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Tire Speed Rating Codes

Tire Speed Rating Codes

Choosing tires with the right speed rating ensures proper handling and smooth car functioning. A chart denoting tire speed rating codes is an essential reference when buying new wheels for your automobile.
Omkar Phatak
Identifying the Speed Rating Code
The speed rating is denoted by an alphabet placed to the immediate right of the load rating, towards the end of a tire's sidewall code.
For example, in the code - P215/60R16 100H, 
H denotes the speed rating and 100 is its load rating.
All vehicle tires are not created equal. If you are planning to put new wheels on your car, it's essential that you know how to read the tire code specifications that are printed on their sidewalls. Each tire comes with its unique set of specifications, that includes the maximum load rating, size, width, and height specifications, besides the speed rating. 

While shopping for tires, you need to go beyond just looking for the best brands. Just like it's important that you find the best fitting shoes for yourself, it's essential to find the right wheels for your automobile which can handle the load and survive the driving conditions you subject your vehicle to. 

To be a discerning buyer of car tires, you need to learn to decipher tire rating codes. Your car manual will have information about the correct tire specifications for your car model. In this WheelZine article, we present all that you need to know about tire speed rating, that's printed on sidewalls of all vehicle tires.
What is a Tire Speed Rating?
The speed rating is indicated by an alphanumeric code, to denote the maximum speed that can be handled by the tire, after which it is bound to suffer major wear and tear. Generally, car tires are designed, to endure their maximum rating speed, for not more than ten minutes, after which they will breakdown.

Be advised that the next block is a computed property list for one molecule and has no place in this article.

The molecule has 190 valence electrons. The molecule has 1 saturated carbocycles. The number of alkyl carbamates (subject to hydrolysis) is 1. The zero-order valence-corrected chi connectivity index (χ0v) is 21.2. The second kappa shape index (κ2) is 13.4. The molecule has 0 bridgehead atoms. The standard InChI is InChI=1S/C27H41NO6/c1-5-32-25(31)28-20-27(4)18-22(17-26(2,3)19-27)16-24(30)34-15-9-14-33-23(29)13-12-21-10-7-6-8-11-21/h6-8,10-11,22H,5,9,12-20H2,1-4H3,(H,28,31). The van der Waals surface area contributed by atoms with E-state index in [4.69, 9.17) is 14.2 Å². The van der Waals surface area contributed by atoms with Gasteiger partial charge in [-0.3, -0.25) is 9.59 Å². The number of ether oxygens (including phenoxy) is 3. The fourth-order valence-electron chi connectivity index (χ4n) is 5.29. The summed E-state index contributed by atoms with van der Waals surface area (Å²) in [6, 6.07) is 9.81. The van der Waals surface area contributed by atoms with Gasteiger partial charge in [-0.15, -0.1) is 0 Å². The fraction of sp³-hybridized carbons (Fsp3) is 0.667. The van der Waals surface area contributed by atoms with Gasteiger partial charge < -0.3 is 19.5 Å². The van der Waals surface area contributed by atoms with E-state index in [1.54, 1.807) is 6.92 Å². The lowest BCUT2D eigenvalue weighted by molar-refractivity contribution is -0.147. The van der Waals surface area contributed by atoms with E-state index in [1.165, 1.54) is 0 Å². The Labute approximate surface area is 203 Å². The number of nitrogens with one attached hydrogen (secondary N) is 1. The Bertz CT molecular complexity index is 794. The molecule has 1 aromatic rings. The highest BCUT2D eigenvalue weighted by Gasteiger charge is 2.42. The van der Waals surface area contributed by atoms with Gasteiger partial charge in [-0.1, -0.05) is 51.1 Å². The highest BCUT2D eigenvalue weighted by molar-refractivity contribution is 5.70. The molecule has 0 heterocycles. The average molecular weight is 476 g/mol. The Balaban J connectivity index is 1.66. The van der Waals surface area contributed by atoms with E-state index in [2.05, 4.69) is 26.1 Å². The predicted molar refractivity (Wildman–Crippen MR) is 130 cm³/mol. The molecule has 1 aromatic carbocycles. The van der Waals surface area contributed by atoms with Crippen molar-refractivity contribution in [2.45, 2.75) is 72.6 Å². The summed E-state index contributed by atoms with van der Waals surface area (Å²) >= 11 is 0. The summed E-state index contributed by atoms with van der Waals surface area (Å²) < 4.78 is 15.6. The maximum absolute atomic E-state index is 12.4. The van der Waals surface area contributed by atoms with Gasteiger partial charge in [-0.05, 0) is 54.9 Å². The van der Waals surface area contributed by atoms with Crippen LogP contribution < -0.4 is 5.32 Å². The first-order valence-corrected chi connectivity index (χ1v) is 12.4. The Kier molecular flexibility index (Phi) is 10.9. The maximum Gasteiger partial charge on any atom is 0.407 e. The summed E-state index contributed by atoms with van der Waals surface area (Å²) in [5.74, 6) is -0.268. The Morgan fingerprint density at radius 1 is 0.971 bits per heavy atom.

So the maximum speed value should not be attained or exceeded, to maximize tire life. The degree of friction that a car tire can handle is dependent on the quality of material it's manufactured from, and the degree of load its subjected to. To ensure long life, it is essential that you match the maximum speed limit of your car's engine, and install car tires which have a rating exceeding that limit.
Note: Never downgrade the speed rating of your car tires. That is to say, never go for new tires with a lower than recommended rating, as it may result into steering difficulties and improper handling. Also, it's not recommended that tires with different speed ratings be used together in a car, as it can lead to major handling issues.
How to Determine the Speed Rating of a Tire?
Tire Speed Rating Identification
The ISO Metric sizing system
The ISO Metric sizing system provides an alphanumeric code which is used to determine the rating of a car tire. If you read the code off any car tire, it will look something like 'P215/70R16 100V'. In this code specification, the rating is always specified last, next to the load rating. Here 100 is the load rating of the tire and speed rating is 'V', which indicates a maximum speed of 149 miles per hour. 
Here are the most commonly used speed rating codes for cars in Europe and USA. For the complete listing of rating codes, scroll below.
Tire speed rating chart
Tire Speed Rating Codes
Here is the complete speed rating chart, which interprets the alphanumeric code specified on the car tire wall into the maximum speed limit specification in miles per hour (mph) and kilometers per hour (km/h).
Speed Rating Code Max Speed Limit (mph) Max Speed Limit (km/hr)
A1 3 5
A2 6 10
A3 9 15
A4 12 20
A5 16 25
A6 19 30
A7 22 35
A8 25 40
B 31 50
C 37 60
D 40 65
E 43 70
F 50 80
G 56 90
J 62 100
K 68 110
L 75 120
M 81 130
N 87 140
P 94 150
Q 100 160
R 106 170
S 112 180
T 118 190
U 124 200
H 130 219
V 149 240
Z Over 149 Over 240
W 168 270
(W) Over 168 Over 270
Y 186 300
(Y) Over 186 Over 300
Hope reading this article wasn't a very tiring experience. Using the rating chart presented above, you can determine the maximum speed that a tire can bear before giving in to the forces of friction. If you have a sports car, you will have to opt for tires with a high speed rating bordering in the Z, W or Y zone. However, for city-commuting cars and pickups, you can opt for tires with sub-Z rating. Refer to your car manual for the exact specifications and buy accordingly.